Referring not to FIG. 3, there is shown an alternative configuration wherein a socket contact 82 is utilized in place of the mating portion 14. As can be readily seen, an identical termination portion 16 is utilized, although, of course, other configurations are possible. The socket contact 82 contains a hooded front end 84 which is connected to a collar 86 by means of reduced diameter sections 88 and 90. The rear end of the collar contains a knurled shank 92 for insertion into the bore 52 of the termination portion 16 in a manner depicted in FIG. 2.
Further, it should be understood that by making the mating portion 18 or 82 and termination portion 16 of two piece construction, that different materials could be used for each portion. For example, mating portion 14 could be made of a high strength conductive alloy such as leaded nickel copper, the socket contact 82 could be made of beryllium copper, and terminal portion 16, which forms a solder pot could be made of an inexpensive brass, each portion advantageously using the metal to the best ability.
Moreover, it should be understood that the contact could be utilized in environments other than as depicted and need not be mounted between the two flanges of the insulator member 12.
Also, while the bore 52 is depicted as part of the termination portion 16 and the shank member 32 as apart of the mating portion 14 it should be understood, of course, that the contact could as easily be formed with the bore as part of the mating portion and the shank member as part of the termination portion.
I claim: 1. A multipiece electrical contact for assembly in a onepiece insulator member comprising:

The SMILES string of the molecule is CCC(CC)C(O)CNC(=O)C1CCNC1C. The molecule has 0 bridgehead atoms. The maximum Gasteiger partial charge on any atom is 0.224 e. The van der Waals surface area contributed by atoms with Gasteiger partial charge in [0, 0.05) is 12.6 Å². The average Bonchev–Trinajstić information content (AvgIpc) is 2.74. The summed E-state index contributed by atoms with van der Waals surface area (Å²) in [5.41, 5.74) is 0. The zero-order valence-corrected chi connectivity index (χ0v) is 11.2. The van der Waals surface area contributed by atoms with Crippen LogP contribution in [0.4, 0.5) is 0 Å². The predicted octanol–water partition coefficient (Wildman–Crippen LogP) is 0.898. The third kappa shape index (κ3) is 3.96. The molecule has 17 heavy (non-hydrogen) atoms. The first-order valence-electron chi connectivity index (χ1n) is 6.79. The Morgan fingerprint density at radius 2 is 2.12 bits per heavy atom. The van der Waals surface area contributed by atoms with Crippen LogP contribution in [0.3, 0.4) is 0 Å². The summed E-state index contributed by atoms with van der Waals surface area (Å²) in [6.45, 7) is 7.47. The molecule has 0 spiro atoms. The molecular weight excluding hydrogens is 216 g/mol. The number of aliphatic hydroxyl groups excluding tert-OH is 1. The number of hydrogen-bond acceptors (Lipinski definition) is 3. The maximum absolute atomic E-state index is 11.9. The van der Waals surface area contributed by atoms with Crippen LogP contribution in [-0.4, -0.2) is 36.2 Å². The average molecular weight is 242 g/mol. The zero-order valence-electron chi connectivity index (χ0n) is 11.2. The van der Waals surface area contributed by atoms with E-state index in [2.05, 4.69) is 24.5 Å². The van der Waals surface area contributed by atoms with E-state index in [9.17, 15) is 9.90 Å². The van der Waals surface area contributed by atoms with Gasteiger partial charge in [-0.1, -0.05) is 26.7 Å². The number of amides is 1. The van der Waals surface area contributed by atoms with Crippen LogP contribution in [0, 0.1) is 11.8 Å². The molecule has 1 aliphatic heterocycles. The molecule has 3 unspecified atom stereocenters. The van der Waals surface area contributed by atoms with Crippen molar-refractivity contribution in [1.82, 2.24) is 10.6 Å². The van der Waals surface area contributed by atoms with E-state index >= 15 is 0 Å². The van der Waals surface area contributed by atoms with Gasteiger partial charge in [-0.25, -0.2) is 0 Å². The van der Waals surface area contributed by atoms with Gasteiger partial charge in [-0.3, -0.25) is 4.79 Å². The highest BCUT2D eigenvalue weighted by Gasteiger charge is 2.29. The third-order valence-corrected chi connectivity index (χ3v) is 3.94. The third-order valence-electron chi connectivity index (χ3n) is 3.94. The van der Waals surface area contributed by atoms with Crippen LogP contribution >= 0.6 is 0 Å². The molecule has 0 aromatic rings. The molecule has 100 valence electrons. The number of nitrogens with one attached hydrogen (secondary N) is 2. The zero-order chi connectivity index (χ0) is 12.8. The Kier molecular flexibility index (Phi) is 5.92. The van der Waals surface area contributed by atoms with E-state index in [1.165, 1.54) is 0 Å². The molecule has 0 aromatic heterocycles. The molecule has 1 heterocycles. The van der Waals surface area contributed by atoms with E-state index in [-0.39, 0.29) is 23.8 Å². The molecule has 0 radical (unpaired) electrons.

said insulator member having a front end and a rear end and having a bore with a forward facing shoulder formed at one end of said bore and rearward facing shoulder formed at the other end of said bore; and multipiece contact being formed of a mating portion and a terminating portion, said mating portion having a rearward facing shoulder and said terminating portion having a forward facing shoulder, said mating portion and said terminating portion being inserted from the front end and the rear end, respectively, of said insulator member and wherein said contact portions are secured to each other and wherein said rearward facing shoulder of said mating portion abuts said forward facing shoulder of said insulator member and said forward shoulder of said terminating portion abuts said rearward facing shoulder of said insulator member, one of said portions having a cylindrical member extending from its shoulder into said bore and the other of said portions having a shank member extending from its shoulder into said bore and mating with said cylindrical member and forming a tight fit therewith.
2. A multipiece electrical contact in accordance with claim 1 wherein the front end of said cylindrical member abuts the shoulder of said shank member.